Whenever I’ve asked someone, “What do you believe in?”, I’ve almost always received an answer that runs along religious lines. They’ll either tell me about their current denomination, their birth religion, their lack of either (agnostics) or their rejection of the whole lot of them (atheists).

When I explain to them that I wasn’t asking about those kinds of beliefs, they look puzzled. “What other kinds of beliefs are there?” is the gist of the questions I get back.I have an unfinished list of answers, too numerous to count, but here are a few examples  that I have used:

  • Do you believe in the kindness of strangers?
  • Do you believe you have the right to be wrong or incorrect without punishment? (I’m strictly referring to personal matters, not legal matters)
  • Do you believe in fidelity?
  • Do you believe that if the traffic light is green in the direction that you are driving that all the other traffic at the intersection will obey their respective signal?
  • Do you believe everything you read? What about everything you see?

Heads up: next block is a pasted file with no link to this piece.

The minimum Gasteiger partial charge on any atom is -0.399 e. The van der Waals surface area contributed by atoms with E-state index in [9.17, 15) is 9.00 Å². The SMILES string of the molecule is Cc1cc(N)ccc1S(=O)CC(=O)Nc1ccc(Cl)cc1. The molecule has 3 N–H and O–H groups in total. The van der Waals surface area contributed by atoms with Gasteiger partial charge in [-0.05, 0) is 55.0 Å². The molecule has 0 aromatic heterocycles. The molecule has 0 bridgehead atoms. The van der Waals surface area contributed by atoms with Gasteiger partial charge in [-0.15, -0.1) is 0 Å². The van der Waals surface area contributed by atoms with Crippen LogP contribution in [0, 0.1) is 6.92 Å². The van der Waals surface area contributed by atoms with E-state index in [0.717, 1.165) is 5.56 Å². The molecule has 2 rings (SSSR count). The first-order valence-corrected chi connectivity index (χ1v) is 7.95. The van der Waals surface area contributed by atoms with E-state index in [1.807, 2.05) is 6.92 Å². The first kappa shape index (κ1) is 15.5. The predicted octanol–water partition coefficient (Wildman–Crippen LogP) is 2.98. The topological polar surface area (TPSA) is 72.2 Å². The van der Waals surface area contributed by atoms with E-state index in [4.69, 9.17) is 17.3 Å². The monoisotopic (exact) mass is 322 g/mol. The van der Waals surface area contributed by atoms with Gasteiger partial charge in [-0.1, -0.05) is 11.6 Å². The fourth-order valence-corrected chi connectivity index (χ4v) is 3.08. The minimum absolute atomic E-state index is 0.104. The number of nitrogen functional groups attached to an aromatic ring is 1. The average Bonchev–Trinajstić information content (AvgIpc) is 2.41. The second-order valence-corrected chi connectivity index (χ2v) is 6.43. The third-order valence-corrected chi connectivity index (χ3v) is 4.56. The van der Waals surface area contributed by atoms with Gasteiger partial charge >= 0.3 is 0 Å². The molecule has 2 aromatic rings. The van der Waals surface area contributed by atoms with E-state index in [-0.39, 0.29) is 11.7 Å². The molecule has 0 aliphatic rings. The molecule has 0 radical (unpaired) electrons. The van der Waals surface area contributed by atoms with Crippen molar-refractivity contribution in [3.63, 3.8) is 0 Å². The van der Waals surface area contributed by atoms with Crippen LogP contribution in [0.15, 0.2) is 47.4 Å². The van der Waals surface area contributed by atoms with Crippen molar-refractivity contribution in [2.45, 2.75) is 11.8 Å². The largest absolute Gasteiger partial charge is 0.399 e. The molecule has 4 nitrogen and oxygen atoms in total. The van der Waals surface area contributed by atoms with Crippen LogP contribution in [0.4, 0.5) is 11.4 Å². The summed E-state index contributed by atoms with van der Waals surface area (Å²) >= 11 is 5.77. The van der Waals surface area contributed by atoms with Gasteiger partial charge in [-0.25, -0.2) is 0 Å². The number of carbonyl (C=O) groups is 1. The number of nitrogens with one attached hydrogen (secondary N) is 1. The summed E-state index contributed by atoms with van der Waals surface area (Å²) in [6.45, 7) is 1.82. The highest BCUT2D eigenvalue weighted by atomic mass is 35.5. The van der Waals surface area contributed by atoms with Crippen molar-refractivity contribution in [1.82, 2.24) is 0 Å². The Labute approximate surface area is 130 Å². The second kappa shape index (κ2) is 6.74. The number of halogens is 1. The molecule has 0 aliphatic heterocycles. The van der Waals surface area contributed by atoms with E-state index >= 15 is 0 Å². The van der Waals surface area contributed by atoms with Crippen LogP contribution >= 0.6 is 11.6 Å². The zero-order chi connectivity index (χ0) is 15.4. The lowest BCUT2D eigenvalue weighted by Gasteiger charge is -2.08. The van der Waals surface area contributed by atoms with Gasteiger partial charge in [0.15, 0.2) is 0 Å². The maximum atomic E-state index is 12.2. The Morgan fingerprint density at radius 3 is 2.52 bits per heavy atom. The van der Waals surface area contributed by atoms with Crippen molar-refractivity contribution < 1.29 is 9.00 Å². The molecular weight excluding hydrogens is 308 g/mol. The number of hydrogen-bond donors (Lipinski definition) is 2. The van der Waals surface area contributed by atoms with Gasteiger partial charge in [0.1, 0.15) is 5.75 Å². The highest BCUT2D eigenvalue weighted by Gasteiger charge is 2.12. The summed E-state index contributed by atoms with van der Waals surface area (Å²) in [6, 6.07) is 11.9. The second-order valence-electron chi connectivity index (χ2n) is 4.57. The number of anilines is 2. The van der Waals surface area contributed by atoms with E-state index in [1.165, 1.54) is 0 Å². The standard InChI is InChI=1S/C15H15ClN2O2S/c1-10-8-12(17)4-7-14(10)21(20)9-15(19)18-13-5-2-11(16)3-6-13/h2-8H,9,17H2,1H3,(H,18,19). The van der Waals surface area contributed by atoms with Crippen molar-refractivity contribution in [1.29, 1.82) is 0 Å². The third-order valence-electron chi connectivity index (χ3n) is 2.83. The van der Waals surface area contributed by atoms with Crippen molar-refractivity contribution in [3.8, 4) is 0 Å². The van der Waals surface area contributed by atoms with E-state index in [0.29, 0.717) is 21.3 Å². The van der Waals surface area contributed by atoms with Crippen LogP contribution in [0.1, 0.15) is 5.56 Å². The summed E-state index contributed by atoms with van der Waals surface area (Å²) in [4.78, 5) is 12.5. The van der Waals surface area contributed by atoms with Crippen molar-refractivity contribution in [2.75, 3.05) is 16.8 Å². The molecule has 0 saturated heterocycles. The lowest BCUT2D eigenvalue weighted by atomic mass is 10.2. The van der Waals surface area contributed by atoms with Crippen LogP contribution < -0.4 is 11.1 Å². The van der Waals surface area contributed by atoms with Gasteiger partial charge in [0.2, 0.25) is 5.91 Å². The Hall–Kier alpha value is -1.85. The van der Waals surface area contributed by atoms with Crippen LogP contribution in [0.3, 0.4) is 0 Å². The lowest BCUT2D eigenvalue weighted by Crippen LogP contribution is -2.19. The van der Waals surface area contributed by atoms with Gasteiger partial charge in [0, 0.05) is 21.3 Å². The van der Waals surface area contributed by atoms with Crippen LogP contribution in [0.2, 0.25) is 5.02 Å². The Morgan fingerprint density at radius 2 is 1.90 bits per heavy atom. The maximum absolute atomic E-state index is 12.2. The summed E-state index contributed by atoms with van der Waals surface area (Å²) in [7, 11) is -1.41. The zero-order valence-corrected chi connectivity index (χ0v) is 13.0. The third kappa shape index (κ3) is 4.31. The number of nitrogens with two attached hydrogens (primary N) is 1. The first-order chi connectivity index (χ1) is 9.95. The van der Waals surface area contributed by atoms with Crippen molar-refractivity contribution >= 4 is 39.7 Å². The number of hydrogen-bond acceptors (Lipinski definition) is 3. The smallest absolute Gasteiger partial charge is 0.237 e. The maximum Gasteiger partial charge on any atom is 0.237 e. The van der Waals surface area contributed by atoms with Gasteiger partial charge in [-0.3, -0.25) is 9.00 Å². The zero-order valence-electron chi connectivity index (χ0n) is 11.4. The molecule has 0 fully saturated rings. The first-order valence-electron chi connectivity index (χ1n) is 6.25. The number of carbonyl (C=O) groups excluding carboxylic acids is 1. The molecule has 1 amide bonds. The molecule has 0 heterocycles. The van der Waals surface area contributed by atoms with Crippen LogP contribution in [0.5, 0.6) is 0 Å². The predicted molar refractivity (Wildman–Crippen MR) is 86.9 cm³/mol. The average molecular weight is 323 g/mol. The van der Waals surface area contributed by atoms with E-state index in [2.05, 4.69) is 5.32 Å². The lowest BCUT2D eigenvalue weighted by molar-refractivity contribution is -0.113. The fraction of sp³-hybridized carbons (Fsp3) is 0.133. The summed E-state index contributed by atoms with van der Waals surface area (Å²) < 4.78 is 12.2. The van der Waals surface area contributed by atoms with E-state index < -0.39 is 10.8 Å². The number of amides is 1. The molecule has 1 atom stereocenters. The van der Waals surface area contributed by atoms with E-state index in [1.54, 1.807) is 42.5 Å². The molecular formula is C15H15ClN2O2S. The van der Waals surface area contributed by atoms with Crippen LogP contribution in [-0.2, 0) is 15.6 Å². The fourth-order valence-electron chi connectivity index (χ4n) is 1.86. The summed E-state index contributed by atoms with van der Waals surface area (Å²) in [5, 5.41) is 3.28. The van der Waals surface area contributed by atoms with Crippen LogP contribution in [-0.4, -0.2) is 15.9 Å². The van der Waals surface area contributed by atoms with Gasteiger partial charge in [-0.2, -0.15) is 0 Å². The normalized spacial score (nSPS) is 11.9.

• Do you believe that quantum physicists have really discovered particles that blink in and out of existence or that particles can be in two places at the same time? (Hint: the quantum physicists do).
  • Do you believe that someone you don’t know very well can phone you simply to talk,  to develop the relationship, and not to want anything from you more than that?

I believe that I’ve at least pointed your attention in the direction I intended. (wry smile)

Underneath many of our daily activities and choices, there seems to be a multitude of beliefs that are shaping, pulling, influencing the very nature of our experiences. What we believe forms the filters through which and by which we create our reality.